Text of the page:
shamefully to flight, and destroyed and captured nearly seventy sail *, to the ruin of many merchants and ship

Much wild-fire was used by the French ship in this action. Yet this vessel, which was then so formidable to a people not less remarkable for courage

than for seamanship, was afterwards engaged and taken by a Genoese carrack ; which carrack was in its turn captured by some Hollanders.* There was a spirit of enterprise in the French ports, which the English could

not partake while their country was perpetually disA.D. turbed by factions or by intestine war. A fleet of 1479. Norman privateers captured fourscore. Flemish vessels,

which were bound to the Baltic, for the herring fishery, and for grain; and this was said to be the greatest loss that the Flemings had sustained by sea for more than a hundred years. 1

But though fewer naval incidents occurred under Henry VII. than in the reign of any of our earlier kings, that reign belongs to the most important age of maritime history.

The conquest of Carthage had put an end to the progress of navigation, at a time when, but for the overthrow of that great maritime power, West and South Africa, and the Eastern world, would soon have been opened to its enterprising merchants. The spirit of maritime discovery being thus extinguished, the art of navigation became stationary; and received no new impulse till the revival of that spirit in the beginning of the fifteenth cena tury. But even in the darkest ages there were some who believed that the ocean was every where navigable ş;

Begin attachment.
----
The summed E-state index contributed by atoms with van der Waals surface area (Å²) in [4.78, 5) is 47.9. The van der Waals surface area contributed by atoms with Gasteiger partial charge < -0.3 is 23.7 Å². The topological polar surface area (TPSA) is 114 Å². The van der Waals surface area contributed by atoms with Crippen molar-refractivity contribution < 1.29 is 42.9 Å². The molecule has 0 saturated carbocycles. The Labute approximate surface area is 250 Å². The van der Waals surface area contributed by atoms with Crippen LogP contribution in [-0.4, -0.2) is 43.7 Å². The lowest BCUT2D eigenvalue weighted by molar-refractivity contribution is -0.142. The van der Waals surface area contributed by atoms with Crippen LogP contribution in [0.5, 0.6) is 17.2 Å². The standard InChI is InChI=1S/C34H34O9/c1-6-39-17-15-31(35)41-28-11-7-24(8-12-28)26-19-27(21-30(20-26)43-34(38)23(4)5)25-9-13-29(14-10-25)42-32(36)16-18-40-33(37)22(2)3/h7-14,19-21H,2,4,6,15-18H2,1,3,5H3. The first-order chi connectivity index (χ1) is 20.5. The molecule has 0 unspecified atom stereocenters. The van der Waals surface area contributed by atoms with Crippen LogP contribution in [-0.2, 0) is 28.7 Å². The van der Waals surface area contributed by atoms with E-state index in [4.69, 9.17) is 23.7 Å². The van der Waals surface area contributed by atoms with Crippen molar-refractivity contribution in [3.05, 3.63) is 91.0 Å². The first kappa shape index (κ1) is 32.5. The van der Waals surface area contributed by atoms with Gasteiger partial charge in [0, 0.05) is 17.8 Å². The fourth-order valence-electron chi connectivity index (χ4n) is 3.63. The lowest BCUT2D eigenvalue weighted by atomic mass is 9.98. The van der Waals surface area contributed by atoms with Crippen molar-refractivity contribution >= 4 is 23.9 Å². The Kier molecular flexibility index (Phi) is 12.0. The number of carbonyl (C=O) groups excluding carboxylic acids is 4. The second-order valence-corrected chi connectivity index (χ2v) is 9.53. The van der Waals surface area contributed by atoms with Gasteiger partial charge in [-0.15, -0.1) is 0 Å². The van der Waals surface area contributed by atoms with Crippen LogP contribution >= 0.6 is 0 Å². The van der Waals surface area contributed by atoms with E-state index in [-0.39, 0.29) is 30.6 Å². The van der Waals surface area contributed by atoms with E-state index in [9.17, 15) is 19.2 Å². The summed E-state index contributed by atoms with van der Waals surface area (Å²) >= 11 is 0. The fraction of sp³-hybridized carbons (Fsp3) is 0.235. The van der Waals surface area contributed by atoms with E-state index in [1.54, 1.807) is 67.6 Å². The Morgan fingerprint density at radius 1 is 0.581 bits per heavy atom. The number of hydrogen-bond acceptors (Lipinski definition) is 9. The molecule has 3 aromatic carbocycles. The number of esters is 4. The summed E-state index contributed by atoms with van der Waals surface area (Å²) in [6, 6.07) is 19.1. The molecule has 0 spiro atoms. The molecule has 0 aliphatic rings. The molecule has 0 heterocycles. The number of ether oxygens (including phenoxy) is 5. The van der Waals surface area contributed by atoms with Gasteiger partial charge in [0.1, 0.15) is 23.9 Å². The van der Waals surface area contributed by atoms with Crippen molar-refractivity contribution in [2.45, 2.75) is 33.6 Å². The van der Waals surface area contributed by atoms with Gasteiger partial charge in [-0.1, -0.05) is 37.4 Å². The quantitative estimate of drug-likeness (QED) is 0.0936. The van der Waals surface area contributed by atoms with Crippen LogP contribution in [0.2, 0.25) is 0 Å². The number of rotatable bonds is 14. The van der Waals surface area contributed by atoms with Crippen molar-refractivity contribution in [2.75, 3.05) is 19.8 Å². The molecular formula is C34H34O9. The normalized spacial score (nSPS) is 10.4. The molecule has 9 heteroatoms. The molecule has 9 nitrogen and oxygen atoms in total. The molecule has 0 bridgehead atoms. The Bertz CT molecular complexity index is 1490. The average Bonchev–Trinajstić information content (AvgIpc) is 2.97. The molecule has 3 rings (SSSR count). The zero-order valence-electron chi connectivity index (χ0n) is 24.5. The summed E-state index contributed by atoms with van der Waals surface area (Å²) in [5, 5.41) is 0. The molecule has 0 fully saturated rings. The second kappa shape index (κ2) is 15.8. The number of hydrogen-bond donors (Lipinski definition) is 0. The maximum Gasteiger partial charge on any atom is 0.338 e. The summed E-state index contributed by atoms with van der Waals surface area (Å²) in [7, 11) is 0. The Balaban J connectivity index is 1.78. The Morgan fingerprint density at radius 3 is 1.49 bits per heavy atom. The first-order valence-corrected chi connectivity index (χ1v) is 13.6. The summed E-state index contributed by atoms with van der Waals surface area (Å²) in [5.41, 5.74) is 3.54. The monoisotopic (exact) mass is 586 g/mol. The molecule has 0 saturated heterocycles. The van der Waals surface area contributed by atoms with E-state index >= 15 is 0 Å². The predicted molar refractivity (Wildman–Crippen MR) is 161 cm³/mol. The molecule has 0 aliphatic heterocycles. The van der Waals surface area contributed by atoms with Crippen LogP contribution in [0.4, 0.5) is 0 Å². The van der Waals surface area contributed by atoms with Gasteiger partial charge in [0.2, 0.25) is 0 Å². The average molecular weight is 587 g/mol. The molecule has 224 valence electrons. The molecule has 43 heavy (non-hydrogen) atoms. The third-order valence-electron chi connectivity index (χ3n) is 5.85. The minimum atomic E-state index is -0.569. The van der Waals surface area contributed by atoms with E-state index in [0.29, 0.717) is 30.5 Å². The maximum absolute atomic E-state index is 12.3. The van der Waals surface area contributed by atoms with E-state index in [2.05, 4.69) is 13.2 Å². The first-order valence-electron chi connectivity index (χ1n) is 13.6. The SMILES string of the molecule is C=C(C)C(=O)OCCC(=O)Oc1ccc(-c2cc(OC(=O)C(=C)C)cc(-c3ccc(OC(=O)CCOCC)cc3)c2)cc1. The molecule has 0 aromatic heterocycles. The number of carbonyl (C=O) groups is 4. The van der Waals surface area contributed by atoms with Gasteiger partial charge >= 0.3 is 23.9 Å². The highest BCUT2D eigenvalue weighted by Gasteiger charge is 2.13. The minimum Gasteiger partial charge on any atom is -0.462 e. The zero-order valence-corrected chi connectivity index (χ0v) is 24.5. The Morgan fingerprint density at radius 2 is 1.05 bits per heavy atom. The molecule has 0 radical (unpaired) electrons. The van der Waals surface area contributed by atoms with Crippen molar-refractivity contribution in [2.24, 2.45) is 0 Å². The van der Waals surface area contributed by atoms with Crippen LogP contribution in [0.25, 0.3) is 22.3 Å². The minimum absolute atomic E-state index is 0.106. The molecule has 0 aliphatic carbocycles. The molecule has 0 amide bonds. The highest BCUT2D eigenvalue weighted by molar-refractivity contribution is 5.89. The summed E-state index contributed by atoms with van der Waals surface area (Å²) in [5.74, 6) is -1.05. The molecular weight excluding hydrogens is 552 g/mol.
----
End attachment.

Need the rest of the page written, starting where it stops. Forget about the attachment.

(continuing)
* Oude Chronijcke, 499. The Dutch chronicler confesses the shame. fulness of the defeat, and is not likely to have exaggerated the loss. The Colonne, he says, was the name of that great ship. + Ib. 513.

| Continuation of Monstrelet, xi. 317. This belief was founded upon a notion that the Romans had navigated the seas in all parts. “ Certè nulla est in mundo regio Mediterranea, nulla media via, nullæ mediæ insulæ, quas potestas Romana non adierit. Qui proferendi nominis curiossissimâ indagatione ultimam omnium insularum Filetam probant, quod insulam sub ipsâ perustâ plagâ positam, ipsosque hyperboreas ultra polum nostrum feliciter viventes investigare labore, maximo etiam cum vitæ periculo, studuerunt. Quorum industria probatum est oceanum ex omni parte mundi esse navigabilem."